At the end of the path, the river continued on, winding behind the canyon wall and out of view. Only those with the rented chest waders ventured into the river. I rolled up my pants and followed them, water pouring into my hiking boots. I traversed the river three times, crossing to dry patches of ground on alternating sides. After that, the water got deeper. Some of the hikers ahead of me were submerged up to their waists. I wasn’t going any further. 

On the walk back, my feet squishing with each step, I marveled at the beauty of Zion Canyon. The sun, now high enough in the sky to reach the canyon floor, illuminated the river a vivid green. 

Leaving the park toward Kanab, I drove the Zion - Mt. Carmel Scenic Highway. I wound back and forth up the canyon, revealing dazzling views. A few miles in, the road flattened out and brought me to a ranger booth. Ahead of me, a tunnel led into the cliff. The ranger held us there while traffic coming the other way had cleared. 

The tunnel led me through the cliff for over a mile. There were no electric lights in the tunnel so the darkness was complete except for periodic patches of brightness from giant windows carved out through the face of the cliff, letting in the sun.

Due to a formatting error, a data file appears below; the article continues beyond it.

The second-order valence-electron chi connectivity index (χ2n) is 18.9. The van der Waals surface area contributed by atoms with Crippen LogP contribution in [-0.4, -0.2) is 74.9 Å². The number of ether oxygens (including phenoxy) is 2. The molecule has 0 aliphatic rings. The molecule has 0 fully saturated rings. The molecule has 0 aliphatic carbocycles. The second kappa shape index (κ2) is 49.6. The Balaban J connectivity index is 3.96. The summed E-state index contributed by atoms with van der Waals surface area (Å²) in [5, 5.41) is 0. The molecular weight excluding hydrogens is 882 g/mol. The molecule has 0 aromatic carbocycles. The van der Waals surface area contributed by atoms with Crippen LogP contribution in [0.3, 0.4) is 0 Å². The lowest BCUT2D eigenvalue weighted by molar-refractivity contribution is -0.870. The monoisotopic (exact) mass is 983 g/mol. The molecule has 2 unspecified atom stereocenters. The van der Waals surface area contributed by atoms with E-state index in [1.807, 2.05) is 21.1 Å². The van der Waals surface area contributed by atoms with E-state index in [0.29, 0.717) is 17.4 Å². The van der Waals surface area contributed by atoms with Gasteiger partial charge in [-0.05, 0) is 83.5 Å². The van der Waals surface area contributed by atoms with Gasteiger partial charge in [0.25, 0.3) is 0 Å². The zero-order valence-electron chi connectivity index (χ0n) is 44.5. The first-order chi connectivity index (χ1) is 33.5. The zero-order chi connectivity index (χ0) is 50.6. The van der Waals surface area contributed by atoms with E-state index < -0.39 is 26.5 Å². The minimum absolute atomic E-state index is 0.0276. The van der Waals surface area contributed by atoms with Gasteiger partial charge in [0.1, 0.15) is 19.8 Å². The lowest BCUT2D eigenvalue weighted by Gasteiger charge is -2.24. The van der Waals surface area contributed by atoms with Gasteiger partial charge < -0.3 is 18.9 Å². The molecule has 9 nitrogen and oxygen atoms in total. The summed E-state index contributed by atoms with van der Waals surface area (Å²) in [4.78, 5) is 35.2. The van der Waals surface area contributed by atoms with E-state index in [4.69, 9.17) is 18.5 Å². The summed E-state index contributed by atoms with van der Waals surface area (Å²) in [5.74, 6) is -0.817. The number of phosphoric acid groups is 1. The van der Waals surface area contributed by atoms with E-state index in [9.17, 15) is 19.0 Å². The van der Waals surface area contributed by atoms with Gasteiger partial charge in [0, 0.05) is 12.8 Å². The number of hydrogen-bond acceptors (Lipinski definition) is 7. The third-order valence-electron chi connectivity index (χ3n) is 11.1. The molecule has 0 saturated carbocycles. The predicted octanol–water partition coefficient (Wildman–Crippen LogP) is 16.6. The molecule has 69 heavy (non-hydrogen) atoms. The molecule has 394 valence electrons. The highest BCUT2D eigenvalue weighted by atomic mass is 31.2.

After the tunnel, the road continued up through the park for a few miles, taking me past the Checkerboard Mesa, so named because of the horizontal and vertical lines through the rock that create a grid pattern. 


I drove to the end of the highway, through Mount Carmel Junction, and into Kanab. I had a bison steak dinner at the Rocking V Cafe, did a grocery shop, then pushed through another half hour on to the Paria River Ranch. The cabin I had there was wonderful, with a big front porch, great kitchen, and lots of morning light. 

There were several things in the area around the ranch that I wanted to do, especially The Wave at Coyote Buttes. When I had originally texted Stephanie she told me I should “play the lotto”, which I misunderstood at first. It turns out that there is a permit lottery to visit The Wave.

(not my photo)

In order to preserve The Wave, the parks only grant access to 64 people per day. 48 people can obtain permits 4 months in advance. The remaining 16 people can only get in via a lottery two days in advance. The lottery application is geo-fenced, meaning you have to be physically within proximity of the park to submit your application. I applied three times while I was at the ranch, but unfortunately I wasn't chosen. 

As fate would have it, I didn’t get much of a chance for activities around the ranch. Work had gotten busier, and kept me occupied throughout the daylight hours. At night, the desert was cold and incredibly dark, so my activity options were limited.